SALIX, Iowa (AP) — Ron DeSantis was making a four-stop blitz through Iowa during his first full day of presidential campaigning on Wednesday, aiming for a personal connection with voters while intensifying his criticism of former President Donald Trump.
The Florida governor’s first appearance was the floor of Port Neal Welding in Salix, a rural town near Sioux City, in the heart of the most Republican-heavy part of the state. Lining the highway outside the welding shop were metal structures including a towering Jesus, a version of the Statue of Liberty and the Minions.
DeSantis talked up his efforts to push his state farther to the right. But he often barreled through his 30-minute speech, leaving few pauses for applause from the audience of a bit more than 100 people, some wearing caps bearing seed company logos.
The governor is opening his campaign trailing Trump in the polls. He’s also for months been dogged by criticism that, while he’s comfortable on stage and in official settings, he can seem halting and awkward when interacting with regular voters.
Displaying a personal touch that resonates with voters is vital in states like Iowa. That’s a departure from Florida and its large, expensive media markets, where television advertising is often more important than on-the-ground campaigning.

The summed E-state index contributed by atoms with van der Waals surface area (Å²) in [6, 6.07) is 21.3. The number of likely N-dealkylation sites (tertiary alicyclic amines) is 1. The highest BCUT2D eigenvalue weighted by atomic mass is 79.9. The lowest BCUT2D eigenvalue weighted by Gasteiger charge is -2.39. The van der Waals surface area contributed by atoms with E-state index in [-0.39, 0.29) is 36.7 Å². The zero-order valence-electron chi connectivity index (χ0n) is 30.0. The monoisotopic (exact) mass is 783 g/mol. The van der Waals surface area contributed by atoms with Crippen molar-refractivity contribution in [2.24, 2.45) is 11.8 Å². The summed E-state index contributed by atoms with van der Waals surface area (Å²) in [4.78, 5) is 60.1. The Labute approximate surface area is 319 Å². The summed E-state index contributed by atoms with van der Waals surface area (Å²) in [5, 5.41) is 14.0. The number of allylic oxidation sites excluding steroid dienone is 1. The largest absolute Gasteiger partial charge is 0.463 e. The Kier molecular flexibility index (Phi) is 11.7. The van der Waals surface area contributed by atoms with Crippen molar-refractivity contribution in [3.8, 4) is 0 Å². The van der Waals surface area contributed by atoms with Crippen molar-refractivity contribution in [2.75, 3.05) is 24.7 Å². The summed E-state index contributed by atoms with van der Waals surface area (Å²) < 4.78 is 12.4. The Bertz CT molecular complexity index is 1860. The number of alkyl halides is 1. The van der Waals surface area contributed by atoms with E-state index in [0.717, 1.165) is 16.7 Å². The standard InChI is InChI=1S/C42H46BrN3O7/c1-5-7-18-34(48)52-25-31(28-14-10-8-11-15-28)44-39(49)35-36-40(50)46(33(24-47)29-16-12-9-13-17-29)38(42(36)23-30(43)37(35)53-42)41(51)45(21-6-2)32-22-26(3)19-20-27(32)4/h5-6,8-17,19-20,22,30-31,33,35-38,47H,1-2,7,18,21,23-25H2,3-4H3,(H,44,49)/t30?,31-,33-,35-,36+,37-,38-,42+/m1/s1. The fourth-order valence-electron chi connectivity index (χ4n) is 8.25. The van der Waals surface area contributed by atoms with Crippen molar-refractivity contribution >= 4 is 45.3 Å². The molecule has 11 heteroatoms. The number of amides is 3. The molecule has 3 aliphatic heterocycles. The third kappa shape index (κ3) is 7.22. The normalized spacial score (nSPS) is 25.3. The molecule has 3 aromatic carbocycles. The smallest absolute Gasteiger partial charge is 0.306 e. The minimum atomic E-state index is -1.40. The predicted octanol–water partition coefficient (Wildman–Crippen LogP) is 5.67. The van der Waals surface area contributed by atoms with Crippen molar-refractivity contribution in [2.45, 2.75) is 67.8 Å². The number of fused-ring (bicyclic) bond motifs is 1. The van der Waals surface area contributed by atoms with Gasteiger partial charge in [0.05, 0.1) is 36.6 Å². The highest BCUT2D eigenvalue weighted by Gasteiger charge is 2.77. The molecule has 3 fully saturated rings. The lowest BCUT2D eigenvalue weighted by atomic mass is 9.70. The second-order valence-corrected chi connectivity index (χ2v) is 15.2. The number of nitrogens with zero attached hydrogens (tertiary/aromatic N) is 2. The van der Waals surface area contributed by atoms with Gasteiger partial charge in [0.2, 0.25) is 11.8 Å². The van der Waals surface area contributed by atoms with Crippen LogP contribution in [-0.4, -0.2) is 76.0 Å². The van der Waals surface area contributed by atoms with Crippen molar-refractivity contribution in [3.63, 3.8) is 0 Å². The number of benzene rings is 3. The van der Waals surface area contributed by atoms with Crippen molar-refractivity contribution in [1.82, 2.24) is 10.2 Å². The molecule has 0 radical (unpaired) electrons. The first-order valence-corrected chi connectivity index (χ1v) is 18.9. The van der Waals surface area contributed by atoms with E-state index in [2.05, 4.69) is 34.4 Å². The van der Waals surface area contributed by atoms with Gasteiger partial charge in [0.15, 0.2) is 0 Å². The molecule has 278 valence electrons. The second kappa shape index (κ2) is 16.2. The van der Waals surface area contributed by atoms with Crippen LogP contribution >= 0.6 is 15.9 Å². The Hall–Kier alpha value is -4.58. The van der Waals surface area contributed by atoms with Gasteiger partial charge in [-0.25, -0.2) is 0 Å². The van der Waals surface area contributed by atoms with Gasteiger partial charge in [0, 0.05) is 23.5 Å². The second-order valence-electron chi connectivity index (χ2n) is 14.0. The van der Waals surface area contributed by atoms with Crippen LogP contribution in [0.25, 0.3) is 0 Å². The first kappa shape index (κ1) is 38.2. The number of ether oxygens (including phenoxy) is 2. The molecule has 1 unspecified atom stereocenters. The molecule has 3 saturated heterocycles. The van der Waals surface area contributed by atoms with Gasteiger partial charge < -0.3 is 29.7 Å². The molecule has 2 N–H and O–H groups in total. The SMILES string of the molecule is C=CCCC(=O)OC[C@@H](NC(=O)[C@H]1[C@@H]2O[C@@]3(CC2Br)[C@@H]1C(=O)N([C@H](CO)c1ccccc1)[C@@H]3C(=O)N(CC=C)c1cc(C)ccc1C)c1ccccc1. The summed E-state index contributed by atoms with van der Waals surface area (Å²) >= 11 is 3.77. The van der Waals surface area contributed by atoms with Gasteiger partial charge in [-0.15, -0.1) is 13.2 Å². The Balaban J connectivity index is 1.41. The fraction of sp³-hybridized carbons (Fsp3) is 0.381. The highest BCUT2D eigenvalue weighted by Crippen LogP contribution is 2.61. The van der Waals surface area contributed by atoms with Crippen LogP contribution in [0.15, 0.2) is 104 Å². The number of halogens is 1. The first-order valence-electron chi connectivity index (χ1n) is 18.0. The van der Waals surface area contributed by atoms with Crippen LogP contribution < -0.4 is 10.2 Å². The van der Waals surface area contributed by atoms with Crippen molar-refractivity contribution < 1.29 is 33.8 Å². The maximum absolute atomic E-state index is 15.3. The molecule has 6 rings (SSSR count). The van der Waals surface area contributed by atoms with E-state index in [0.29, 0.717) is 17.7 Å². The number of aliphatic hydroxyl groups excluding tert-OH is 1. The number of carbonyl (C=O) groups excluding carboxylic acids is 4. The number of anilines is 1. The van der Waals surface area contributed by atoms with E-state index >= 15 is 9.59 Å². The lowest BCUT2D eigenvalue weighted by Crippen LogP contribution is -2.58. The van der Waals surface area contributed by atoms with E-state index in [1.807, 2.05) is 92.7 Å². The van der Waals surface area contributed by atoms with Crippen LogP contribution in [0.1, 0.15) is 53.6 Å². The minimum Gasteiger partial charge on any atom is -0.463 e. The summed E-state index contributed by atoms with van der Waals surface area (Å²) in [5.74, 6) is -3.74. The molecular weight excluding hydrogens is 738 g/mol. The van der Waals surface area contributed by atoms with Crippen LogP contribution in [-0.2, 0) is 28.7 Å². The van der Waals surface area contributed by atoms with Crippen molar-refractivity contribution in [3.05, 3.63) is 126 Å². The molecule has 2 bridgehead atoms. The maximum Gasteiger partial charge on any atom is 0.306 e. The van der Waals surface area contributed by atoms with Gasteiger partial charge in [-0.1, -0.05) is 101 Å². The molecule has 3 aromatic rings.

Trying to position himself as the most formidable alternative to Trump in the crowded-but-still-forming Republican White House primary field, DeSantis didn’t mention the former president by name in Salix. But he said the Bible emphasized the importance of being humble.
“The tired dogmas of the past are inadequate for a vibrant future. We have to look forward,” DeSantis said. “We can’t look backwards. We must have the courage to lead and we must have the strength to win.”
He later sat with his wife, Casey, among hydraulic lifts and long welding tables arrayed with metal engine parts. The pair offered stories of their favorite drive-thru chicken restaurant and their kids — including an incident involving permanent marker drawings on the bathroom walls of the governor’s mansion.
“They just seem very down to earth,” said Bev Lessman, a 70-year-old retired teacher from Sioux City. After speaking, DeSantis walked through the audience and Lessman wrapped her arms around DeSantis’ neck and told the governor she could feel what seemed to her to be the governor’s Christian devotion.
“I told him we can’t make others live it, but I appreciated how he expressed his faith,” she said later. He replied, “But we can model it,” she said.
“There was a connection,” Lessman added.
At his second stop, about 80 miles or 130 kilometers to the south and inside a Council Bluffs events center, DeSantis told a crowd of several hundred — many standing throughout his remarks: “We have to dispense with the culture of losing that we’ve seen throughout the Republican Party.”
In a further indirect swipe at Trump’s continued influence over the national GOP, DeSantis said in reference to the bipartisan deal to raise the nation’s borrowing limit, “We should have 55 Republican senators right now, if we had played our cards right over the last few years, so we can’t make excuses.”
Afterward, he worked the crowd, chatting individually with attendees and shaking hands.
Geno Foral, 29, of Council Bluffs said he felt like most of DeSantis’ speech was prepared in advance to appeal to Iowa voters with emphasis on his family. But he said the governor has also delivered for Florida.